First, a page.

3. Approximating the weighted average cost of capital, which can be used in deriving the cut-off rate required for accepting the new project.

Cut-off Criterion

  1. The cut-off decision is a benchmark against which the project cash flow stream is compared to determine whether the project would attain its financial goal.

  2. A cut-off rate is sometimes called a go-no-go criterion, hurdle rate or required rate of return.

  3. If time-value-based evaluation techniques are used, the cut-off rate will be determined on the basis of cost of capital.

  4. For other techniques where time value concept is not used, the appropriate cut-off must be decided.

  5. There is a general belief that one has to use the cost of capital as the cut-off point when time-value-based techniques are used.

Evaluation of Investment Proposals

There are many techniques for the evaluation of investment proposals. Some focus on capital recovery, some measure profitability and some take into account the time value of money. For instance:

  1. A project for establishing a new market territory may be evaluated on the basis of accounting rate of return but replacement of machines on the basis of net present value.

  2. An appropriate evaluation technique is one that may be justifiably applied to a given investment proposal for the attainment of financial and non-financial goals within the constraints in which the firm operates.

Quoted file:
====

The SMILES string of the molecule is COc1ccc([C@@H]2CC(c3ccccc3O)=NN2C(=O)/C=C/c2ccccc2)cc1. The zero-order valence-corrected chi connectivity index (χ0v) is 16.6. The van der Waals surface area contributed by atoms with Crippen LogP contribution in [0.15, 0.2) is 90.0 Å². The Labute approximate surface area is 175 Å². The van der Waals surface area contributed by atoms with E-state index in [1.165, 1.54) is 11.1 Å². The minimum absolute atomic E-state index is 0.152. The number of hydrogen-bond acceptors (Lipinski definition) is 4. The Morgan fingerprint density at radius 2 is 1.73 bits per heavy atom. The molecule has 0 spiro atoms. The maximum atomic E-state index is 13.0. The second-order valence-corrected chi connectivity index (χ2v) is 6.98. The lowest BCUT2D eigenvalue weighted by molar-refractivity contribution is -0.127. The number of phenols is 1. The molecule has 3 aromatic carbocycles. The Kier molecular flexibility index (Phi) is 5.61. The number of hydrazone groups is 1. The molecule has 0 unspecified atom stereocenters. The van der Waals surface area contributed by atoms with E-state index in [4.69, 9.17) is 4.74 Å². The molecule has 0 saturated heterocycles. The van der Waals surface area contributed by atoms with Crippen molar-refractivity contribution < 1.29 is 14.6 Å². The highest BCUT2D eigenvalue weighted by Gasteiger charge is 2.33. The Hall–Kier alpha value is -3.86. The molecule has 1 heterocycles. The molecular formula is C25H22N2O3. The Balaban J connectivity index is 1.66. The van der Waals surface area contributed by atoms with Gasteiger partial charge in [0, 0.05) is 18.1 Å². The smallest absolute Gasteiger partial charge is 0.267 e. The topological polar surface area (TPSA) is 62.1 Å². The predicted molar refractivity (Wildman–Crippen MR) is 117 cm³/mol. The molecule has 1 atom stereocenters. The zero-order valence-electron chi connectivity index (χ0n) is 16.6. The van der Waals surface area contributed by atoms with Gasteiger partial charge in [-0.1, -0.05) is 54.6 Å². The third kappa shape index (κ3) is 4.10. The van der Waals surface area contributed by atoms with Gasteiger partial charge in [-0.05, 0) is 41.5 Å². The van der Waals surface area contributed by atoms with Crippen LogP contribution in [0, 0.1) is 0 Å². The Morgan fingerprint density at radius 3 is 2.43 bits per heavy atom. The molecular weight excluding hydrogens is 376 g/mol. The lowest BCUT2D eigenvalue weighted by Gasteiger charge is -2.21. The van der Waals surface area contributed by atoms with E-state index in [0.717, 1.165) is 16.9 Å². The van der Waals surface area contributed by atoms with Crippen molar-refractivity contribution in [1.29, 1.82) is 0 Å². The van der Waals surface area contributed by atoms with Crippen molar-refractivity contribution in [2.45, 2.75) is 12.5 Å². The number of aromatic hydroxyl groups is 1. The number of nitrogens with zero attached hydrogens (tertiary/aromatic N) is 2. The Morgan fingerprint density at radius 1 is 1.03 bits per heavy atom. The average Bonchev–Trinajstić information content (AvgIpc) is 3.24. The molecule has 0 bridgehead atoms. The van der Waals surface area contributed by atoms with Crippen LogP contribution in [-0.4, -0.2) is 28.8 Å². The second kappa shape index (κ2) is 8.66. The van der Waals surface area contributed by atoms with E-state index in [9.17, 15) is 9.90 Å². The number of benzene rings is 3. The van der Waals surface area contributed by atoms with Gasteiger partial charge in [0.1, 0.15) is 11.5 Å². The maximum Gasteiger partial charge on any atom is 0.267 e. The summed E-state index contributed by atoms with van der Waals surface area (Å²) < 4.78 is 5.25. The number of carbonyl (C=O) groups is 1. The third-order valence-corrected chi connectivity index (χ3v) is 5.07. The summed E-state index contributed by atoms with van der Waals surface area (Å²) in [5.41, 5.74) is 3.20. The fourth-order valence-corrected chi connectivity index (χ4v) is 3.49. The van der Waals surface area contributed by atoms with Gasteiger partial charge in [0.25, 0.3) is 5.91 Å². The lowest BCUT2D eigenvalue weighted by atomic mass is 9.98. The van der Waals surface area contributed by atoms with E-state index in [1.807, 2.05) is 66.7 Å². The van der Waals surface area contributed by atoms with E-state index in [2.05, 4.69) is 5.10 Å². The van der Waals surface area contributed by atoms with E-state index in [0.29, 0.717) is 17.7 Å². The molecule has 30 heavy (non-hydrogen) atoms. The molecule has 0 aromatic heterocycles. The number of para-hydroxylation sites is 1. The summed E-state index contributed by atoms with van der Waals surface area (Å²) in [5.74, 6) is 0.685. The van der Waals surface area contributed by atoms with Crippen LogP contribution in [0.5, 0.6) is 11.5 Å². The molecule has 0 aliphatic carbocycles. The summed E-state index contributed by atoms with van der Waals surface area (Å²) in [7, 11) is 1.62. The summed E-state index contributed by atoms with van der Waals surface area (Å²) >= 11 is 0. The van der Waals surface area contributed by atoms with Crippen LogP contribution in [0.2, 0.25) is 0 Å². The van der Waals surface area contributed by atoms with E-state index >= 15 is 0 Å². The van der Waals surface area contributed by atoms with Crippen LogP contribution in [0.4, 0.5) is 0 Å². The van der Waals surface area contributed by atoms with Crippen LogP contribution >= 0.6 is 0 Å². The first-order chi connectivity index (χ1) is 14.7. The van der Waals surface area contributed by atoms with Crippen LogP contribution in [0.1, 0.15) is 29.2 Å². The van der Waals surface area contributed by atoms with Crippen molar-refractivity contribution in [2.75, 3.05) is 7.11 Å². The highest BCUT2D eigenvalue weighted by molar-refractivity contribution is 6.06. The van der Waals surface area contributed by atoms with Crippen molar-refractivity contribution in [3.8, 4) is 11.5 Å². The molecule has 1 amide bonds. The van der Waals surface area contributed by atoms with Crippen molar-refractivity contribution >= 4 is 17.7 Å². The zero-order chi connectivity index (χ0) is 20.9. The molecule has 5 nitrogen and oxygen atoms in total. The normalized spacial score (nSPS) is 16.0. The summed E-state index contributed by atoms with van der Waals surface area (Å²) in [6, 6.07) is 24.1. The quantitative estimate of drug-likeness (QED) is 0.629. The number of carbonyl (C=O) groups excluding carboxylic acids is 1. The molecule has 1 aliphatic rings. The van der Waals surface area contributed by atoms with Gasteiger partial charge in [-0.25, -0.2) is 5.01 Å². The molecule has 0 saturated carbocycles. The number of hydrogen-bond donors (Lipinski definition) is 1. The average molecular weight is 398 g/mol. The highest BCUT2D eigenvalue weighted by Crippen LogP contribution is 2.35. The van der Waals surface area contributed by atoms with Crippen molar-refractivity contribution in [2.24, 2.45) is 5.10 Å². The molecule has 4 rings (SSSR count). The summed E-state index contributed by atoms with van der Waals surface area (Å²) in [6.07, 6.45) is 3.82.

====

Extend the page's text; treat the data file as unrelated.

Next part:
Social Cost Benefit Analysis

Social cost Benefit Analysis (SCBA) is a systematic and cohesive economic method to survey all the impacts caused by an urban development project.

It comprises not just the financial effects (investment costs, direct benefits like tax and fees etc), but all the social effects, like pollution, safety, indirect (labour) market, legal aspects etc. The main aim of SCBA is to attach a price to as many effects as possible in order to uniformly weigh the above heterogeneous effects.

Two principal approaches for SCBA emerged towards the end of the sixties and in the early seventies of the last century,– one is UNIDO approach, and the other is L–M approach.

Some of the differences between UNIDO & L-M approach are:

  • The UNIDO approach measures costs and benefits in terms of domestic rupees. The L-M approach measures costs and benefits in terms of international prices.

  • The UNIDO approach measures costs and benefits in terms of consumption. The L-M approach measures costs and benefits in terms of uncommitted social income.